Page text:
Answer: In business deals, associates often handle due diligence work-investigating the facts underlying disclosures, warranties, opinion letters, and other assurances regularly sought or required by law. So they can be the first to discover a client's fraud. In the worst-case scenario, an associate may learn that her firm's services have been used in an ongoing fraud and that, unless action is taken, the present deal will be fraudulent, too.
The American Bar Association's Model Rules of Professional Conduct say that "a lawyer shall not counsel a client to engage, or assist a client, in conduct that the lawyer knows is criminal or fraudulent." In other words, a lawyer cannot knowingly permit her services to be implicated in a client's fraud. At the same time, however, the lawyer owes a duty of confidentiality to her client and the Model Rules do not permit disclosures necessary to correct a mere fraud (though many state bar codes do).
So, what to do? First, immediately notify a partner on the deal. If there is no past misconduct, good client counseling about avoiding liability and the stigma of fraud should induce corrective action. If, however, the client insists on making a misrepresentation in the deal, the lawyer and the firm must withdraw.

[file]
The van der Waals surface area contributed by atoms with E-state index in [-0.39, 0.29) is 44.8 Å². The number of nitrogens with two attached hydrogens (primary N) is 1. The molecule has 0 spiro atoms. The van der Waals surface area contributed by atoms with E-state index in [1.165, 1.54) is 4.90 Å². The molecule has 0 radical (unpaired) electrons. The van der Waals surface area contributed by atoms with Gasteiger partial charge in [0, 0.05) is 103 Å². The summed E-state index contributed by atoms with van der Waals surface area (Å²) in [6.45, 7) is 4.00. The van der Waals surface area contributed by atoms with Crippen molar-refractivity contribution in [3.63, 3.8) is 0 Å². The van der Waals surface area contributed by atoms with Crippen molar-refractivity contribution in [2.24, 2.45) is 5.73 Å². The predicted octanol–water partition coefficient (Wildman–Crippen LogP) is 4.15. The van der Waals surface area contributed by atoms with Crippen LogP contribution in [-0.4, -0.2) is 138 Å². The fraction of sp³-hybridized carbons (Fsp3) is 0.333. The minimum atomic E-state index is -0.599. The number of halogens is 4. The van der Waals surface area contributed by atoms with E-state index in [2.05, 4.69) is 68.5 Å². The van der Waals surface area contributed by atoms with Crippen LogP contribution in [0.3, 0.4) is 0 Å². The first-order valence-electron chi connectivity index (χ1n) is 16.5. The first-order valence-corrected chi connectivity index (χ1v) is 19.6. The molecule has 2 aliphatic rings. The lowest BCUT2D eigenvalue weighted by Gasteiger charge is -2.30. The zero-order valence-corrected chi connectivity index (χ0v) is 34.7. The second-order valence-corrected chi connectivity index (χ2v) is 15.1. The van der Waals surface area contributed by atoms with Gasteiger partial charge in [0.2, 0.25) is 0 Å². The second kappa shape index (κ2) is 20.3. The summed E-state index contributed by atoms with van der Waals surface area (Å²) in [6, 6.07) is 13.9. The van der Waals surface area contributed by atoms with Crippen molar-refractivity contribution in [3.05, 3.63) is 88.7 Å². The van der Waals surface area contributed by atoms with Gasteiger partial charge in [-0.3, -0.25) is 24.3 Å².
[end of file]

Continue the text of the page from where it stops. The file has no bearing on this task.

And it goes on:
If the fraud is ongoing, withdrawal and refusal to work on the current deal may not be enough. In order to protect itself from complicity in the fraud, and notwithstanding its duty of confidentiality, the firm may have to expressly disaffirm any of its work reflecting the client's misrepresentations.
Young lawyers should always raise concerns that arise in the course of due diligence. They're ethically obliged to do so, partners are obliged to encourage frank discussion, and addressing such concerns is precisely what due diligence is for.
Summary: What if an associate performing due diligence on a transaction discovers evidence of fraud by her client? What if she discovers, say, the next Enron?